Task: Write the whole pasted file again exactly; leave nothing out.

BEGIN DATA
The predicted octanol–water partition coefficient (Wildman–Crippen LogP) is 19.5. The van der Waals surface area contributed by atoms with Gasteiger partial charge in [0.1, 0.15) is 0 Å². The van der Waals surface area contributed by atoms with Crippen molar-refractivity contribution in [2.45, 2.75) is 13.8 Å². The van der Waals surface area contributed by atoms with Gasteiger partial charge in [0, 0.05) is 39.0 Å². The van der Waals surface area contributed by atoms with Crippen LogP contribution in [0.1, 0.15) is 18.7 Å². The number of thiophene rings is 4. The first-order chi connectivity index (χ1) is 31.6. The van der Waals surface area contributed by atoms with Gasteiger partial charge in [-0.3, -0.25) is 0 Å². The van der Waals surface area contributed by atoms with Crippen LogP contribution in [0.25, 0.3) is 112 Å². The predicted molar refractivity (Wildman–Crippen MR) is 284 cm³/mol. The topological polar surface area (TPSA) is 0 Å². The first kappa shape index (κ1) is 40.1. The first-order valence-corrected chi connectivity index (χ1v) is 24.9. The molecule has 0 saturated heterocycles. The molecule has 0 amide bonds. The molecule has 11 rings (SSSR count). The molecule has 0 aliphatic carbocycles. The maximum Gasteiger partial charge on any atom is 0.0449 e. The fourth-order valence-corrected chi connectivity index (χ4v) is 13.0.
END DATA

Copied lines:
The predicted octanol–water partition coefficient (Wildman–Crippen LogP) is 19.5. The van der Waals surface area contributed by atoms with Gasteiger partial charge in [0.1, 0.15) is 0 Å². The van der Waals surface area contributed by atoms with Crippen molar-refractivity contribution in [2.45, 2.75) is 13.8 Å². The van der Waals surface area contributed by atoms with Gasteiger partial charge in [0, 0.05) is 39.0 Å². The van der Waals surface area contributed by atoms with Crippen LogP contribution in [0.1, 0.15) is 18.7 Å². The number of thiophene rings is 4. The first-order chi connectivity index (χ1) is 31.6. The van der Waals surface area contributed by atoms with Gasteiger partial charge in [-0.3, -0.25) is 0 Å². The van der Waals surface area contributed by atoms with Crippen LogP contribution in [0.25, 0.3) is 112 Å². The predicted molar refractivity (Wildman–Crippen MR) is 284 cm³/mol. The topological polar surface area (TPSA) is 0 Å². The first kappa shape index (κ1) is 40.1. The first-order valence-corrected chi connectivity index (χ1v) is 24.9. The molecule has 0 saturated heterocycles. The molecule has 0 amide bonds. The molecule has 11 rings (SSSR count). The molecule has 0 aliphatic carbocycles. The maximum Gasteiger partial charge on any atom is 0.0449 e. The fourth-order valence-corrected chi connectivity index (χ4v) is 13.0.